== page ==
Since questions of this kind keep popping up, I assembled a comprehensive answer. Keep reading, the best options come last. But we need to clarify a couple of things first.
Only silence the password request
If your issue is only the password prompt, you can silence it. I quote the manual here:
Never issue a password prompt. If the server requires password authentication and
a password is not available by other means such as
a .pgpass file, the connection attempt will fail. This option can be
useful in batch jobs and scripts where no user is present to enter a password. (...)
You probably don't need a password
Normally this is unnecessary. The default database superuser
postgres usually corresponds to the system user of the same name. Running
psql from this account doesn't require a password if the authentication method
ident are set in your
pg_hba.conf file. You probably have a line like this:
local all postgres peer
And usually also:
local all all peer
This means, every local user can log into a all database as database user of the same name without password.
However, there is a common misconception here. Quoting again:
This method is only supported on local connections.
Bold emphasis mine.
You are connecting to
localhost, which is not a "local connection", even though it has the word "local" in it. It's a TCP/IP connection to 127.0.0.1. Wikipedia on localhost:
On modern computer systems,
localhost as a hostname translates to an
IPv4 address in the
127.0.0.0/8 (loopback) net block, usually
::1 in IPv6.
Simple solution for local connections
Omit the parameter
-h from the
psql invocation. Quoting the manual on
psql once more:
If you omit the host name, psql will connect via a Unix-domain socket
to a server on the local host, or via TCP/IP to localhost on machines
that don't have Unix-domain sockets.
.. doesn't have Unix-domain sockets,
pg_hba.conf lines starting with
local are not applicable on Windows. Since you seem to be using Windows you connect via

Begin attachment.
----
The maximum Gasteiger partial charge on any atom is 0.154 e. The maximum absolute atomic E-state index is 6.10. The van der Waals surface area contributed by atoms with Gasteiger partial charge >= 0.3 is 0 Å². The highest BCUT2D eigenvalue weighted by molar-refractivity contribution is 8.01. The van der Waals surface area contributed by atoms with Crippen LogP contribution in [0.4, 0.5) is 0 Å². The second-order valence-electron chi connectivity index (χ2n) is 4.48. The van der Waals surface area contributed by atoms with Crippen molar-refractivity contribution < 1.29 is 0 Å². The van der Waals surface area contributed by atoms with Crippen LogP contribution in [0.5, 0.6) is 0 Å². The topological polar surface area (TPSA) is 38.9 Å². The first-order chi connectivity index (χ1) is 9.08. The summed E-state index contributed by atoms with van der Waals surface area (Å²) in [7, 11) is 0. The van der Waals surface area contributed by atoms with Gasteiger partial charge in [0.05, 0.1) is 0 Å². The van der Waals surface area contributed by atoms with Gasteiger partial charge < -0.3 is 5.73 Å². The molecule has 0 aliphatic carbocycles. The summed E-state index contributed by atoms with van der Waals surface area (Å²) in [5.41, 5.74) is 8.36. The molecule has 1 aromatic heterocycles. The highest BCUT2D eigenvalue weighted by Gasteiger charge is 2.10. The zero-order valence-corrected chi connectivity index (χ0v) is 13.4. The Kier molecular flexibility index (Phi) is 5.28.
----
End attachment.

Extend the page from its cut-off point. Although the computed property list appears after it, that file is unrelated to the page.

localhost by default, which brings us back to the start.
If your security requirements are lax, you could just trust all connections via
host all all 127.0.0.1/32 trust
I would only do that for debugging. For some more security you can use SSPI authentication on Windows. Add this line to
pg_hba.conf for "local" connections:
host all all 127.0.0.1/32 sspi
If you actually need a password
You could set an environment variable, but this is discouraged, especially for Windows which you seem to be using. Quoting the manual on that:
PGPASSWORD behaves the same as the password connection parameter. Use
of this environment variable is not recommended for security reasons,
as some operating systems allow non-root users to see process
environment variables via ps; instead consider using the
file (see Section 31.15).
The manual on
An alternative way to specify connection parameters is in a
$ psql "user=myuser password=secret_pw host=localhost port=5432 sslmode=require"
Or a URI, which is used instead of a database name.
$ psql postgresql://myuser:secret_pw@localhost:5432/mydb?sslmode=require
But it's usually preferable to set up a
.pgpass file rather than putting passwords into script files.
Read the short chapter in the manual carefully. In particular, note that here ...
A host name of
localhost matches both TCP (host name
localhost) and Unix domain socket.
Exact path depends on the system. This file can hold passwords for multiple DB users on multiple DB clusters (on multiple ports):
On Windows machines look for the file in:
C:\Documents and Settings\My_Windows_User_Name\Application Data\postgresql